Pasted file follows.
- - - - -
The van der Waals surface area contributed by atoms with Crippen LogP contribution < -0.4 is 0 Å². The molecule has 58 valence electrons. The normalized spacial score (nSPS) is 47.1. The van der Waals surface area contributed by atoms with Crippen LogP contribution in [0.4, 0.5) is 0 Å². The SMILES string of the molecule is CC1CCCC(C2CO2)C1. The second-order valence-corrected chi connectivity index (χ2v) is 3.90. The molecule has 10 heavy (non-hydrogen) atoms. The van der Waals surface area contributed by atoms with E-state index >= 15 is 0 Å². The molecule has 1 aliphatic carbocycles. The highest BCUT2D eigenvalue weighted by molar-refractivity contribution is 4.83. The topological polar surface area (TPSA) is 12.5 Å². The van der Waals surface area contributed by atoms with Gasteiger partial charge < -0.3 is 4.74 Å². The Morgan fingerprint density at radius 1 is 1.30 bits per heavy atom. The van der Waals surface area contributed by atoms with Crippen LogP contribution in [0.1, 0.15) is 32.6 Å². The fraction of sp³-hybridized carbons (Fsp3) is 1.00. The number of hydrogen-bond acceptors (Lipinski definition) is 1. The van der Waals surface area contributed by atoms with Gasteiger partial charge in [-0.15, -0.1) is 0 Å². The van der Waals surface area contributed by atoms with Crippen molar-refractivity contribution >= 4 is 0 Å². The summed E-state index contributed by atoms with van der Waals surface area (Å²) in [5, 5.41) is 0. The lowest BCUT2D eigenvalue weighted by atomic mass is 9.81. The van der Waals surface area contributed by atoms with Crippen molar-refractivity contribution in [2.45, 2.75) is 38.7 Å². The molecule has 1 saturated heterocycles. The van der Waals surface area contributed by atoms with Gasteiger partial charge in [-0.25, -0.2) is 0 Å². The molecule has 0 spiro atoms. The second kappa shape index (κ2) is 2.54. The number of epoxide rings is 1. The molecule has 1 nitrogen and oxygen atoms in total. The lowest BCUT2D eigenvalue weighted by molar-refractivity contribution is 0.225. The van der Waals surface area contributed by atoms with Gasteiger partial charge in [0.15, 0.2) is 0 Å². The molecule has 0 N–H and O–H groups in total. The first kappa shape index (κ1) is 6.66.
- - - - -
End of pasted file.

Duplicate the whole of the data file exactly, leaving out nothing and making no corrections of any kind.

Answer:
The van der Waals surface area contributed by atoms with Crippen LogP contribution < -0.4 is 0 Å². The molecule has 58 valence electrons. The normalized spacial score (nSPS) is 47.1. The van der Waals surface area contributed by atoms with Crippen LogP contribution in [0.4, 0.5) is 0 Å². The SMILES string of the molecule is CC1CCCC(C2CO2)C1. The second-order valence-corrected chi connectivity index (χ2v) is 3.90. The molecule has 10 heavy (non-hydrogen) atoms. The van der Waals surface area contributed by atoms with E-state index >= 15 is 0 Å². The molecule has 1 aliphatic carbocycles. The highest BCUT2D eigenvalue weighted by molar-refractivity contribution is 4.83. The topological polar surface area (TPSA) is 12.5 Å². The van der Waals surface area contributed by atoms with Gasteiger partial charge < -0.3 is 4.74 Å². The Morgan fingerprint density at radius 1 is 1.30 bits per heavy atom. The van der Waals surface area contributed by atoms with Crippen LogP contribution in [0.1, 0.15) is 32.6 Å². The fraction of sp³-hybridized carbons (Fsp3) is 1.00. The number of hydrogen-bond acceptors (Lipinski definition) is 1. The van der Waals surface area contributed by atoms with Gasteiger partial charge in [-0.15, -0.1) is 0 Å². The van der Waals surface area contributed by atoms with Crippen molar-refractivity contribution >= 4 is 0 Å². The summed E-state index contributed by atoms with van der Waals surface area (Å²) in [5, 5.41) is 0. The lowest BCUT2D eigenvalue weighted by atomic mass is 9.81. The van der Waals surface area contributed by atoms with Crippen molar-refractivity contribution in [2.45, 2.75) is 38.7 Å². The molecule has 1 saturated heterocycles. The van der Waals surface area contributed by atoms with Gasteiger partial charge in [-0.25, -0.2) is 0 Å². The molecule has 0 spiro atoms. The second kappa shape index (κ2) is 2.54. The number of epoxide rings is 1. The molecule has 1 nitrogen and oxygen atoms in total. The lowest BCUT2D eigenvalue weighted by molar-refractivity contribution is 0.225. The van der Waals surface area contributed by atoms with Gasteiger partial charge in [0.15, 0.2) is 0 Å². The molecule has 0 N–H and O–H groups in total. The first kappa shape index (κ1) is 6.66.